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When the Marx Brothers had released The
Big Store in 1941 - at the time annonuced as their
last film - Chico fulfilled an old wish to form a big band
of his own.
Having linked up with jazz band manager Ben Pollack, he
launched his solo career in January 1942. Pollack was the head but
Chico had name recognition and fronted the band at the piano. They
assembled a group of sixteen solid musicians including eight brass
(three trombones), six saxophones plus a vocal group.
Salt Lake Tribune, 8 July 1941
(provided by Nancy Mess)
Chico's band did fairly straightforward dance-band material, enlivened by his distinctive fingerwork on the keys. Chico performed 15 minutes of his inimitable piano solo but the show usually started with a couple of tunes from the orchestra. After the first numbers Chico would come out for a short monologue and then introduced the vocalists. While they were singing in group or solo, Chico would sit on the edge of the bandstand eating a banana or a carrot. When the singing was over, Chico stuffed the banana skin in the breast pocket of the vocalist. Then an old-style vaudeville act would be brought on, followed by more sentimental tunes with ironic remarks from Chico.
The band opened in Flatbush, Brooklyn, on 15 January 1942.
Billboard, 24 January 1942
Judging from the above piece in Billboard, it was the vocal group who was called the Ravellis, but even though Variety once referred to the band as Chico Marx and the Chicolets, the usual billing was Chico Marx and his Orchestra or Chico Marx, his piano, and orchestra or - simply - Chico Marx Orchestra. The idea of each member being attired in outfits identical with Chico's screen costume was probably never realized, but the music-stands and the drumskin at least sported a cartoon of Chico's head. After Brooklyn, the band moved on to the Windsor, Bronx and the Central, Passaic, New Jersey. On 2 March they played in Cumberland, Maryland, and later that month they appeared in Cleveland, accompanying harmonica-player Larry Adler.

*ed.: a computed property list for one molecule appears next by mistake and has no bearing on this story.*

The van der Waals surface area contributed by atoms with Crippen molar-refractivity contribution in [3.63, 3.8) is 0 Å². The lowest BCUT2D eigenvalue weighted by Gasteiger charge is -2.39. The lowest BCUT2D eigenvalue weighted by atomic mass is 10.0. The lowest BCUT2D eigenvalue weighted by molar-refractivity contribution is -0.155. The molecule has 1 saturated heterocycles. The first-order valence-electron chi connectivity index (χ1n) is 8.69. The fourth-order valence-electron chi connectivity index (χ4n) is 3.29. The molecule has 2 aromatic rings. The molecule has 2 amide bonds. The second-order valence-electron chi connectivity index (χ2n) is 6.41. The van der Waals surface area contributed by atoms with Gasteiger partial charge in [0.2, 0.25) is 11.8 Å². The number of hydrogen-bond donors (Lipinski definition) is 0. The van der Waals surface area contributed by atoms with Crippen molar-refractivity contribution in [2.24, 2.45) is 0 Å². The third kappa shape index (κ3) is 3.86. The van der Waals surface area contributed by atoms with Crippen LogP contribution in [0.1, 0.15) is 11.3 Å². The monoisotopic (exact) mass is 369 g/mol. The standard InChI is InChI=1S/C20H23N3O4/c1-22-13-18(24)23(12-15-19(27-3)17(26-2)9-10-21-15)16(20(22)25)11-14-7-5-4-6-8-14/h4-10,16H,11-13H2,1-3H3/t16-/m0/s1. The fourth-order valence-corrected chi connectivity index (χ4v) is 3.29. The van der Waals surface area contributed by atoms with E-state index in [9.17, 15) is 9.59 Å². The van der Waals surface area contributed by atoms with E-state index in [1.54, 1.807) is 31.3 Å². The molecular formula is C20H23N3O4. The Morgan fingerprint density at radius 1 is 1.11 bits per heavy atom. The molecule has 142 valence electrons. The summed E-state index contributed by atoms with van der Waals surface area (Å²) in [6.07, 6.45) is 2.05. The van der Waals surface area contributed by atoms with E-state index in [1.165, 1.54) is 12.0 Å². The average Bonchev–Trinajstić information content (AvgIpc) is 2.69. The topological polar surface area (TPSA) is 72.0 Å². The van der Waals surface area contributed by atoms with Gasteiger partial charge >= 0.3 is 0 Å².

On 13 March 1942 the Chico Marx Orchestra performed at the Stanley Theater in Pittsburgh, a show which was broadcast locally over radio station WCAE as Stargazer Programme, hosted by Ray Spencer. A nine-minute segment of this show has survived but Chico is not heard on it. Vocalists at the time included Bobby Clark and Cpl. Ziggy Lane. Three days later, 16 March 1942, the band again performed at the Stanley Theater in Pittsburgh, this time in Keep 'Em Smiling, a public service broadcast for Defense Stamps. Vocalists were Ginny Perkins and - again - Ziggy Lane. Chico was interviewed and got evasive about questions regarding his personal life, then spent some time introducing members of the newly-formed ensemble. Lane was also interviewed. The program was originally scheduled to run 15 minutes, but it was allowed to run over by another 7 minutes. It was broadcast locally over radio station WWSW.
Beginning on 4 April 1942, Chico's band played three nights at the RKO Temple Theater in Rochester, New York, and on the 11th, they played the RKO Boston Theatre in Boston (dates provided by Nancy Mess).
Daily Boston Globe, 11 April 1942
(provided by Nancy Mess)
Washington Post, 23 May 1942
(provided by Nancy Mess)
On 24 May 1942 The Waterloo Daily Courier in Waterloo, Iowa, reported they were going to appear on the Paramount theatre in Waterloo "next Friday, Saturday and Sunday" (dates provided by Nancy Mess). While in Iowa they also played in Cedar Rapids and Sioux City.
Around the year 2000, a set of autographs from the Chico Marx Orchestra from spring of 1942 were on sale on eBay. Chico's signature was dated "April 30th 1942, 10:45" and below this were some of the band's autographs, including Ziggy Lane, Marty Massala, Marty Napoleon, Bob Clark, Wally Brown and Nick Collins. These autographs are dated as May 30th 1942. Wally Brown (October 9, 1904 - November 13, 1961) was a vaudevillian (from Malden, Massachusetts) and the same may have been true for Collins.
In June, two records were issued, with vocals by Ziggy Lane and Skip Nelson. That month they also played in Wisconsin, appearing in Sheboygan on the 8th, at the Capitol in Madison on the 13th and in Manitowoc on the 17th (dates provided by Nancy Mess). They also played in Oshkosh and Kenosha. In July, Chico Marx Orchestra played at the Palace on Main Street in Peoria, Illinois, and then played at the Orpheum in Los Angeles on 18 August 1942.
Billboard, 20 June 1942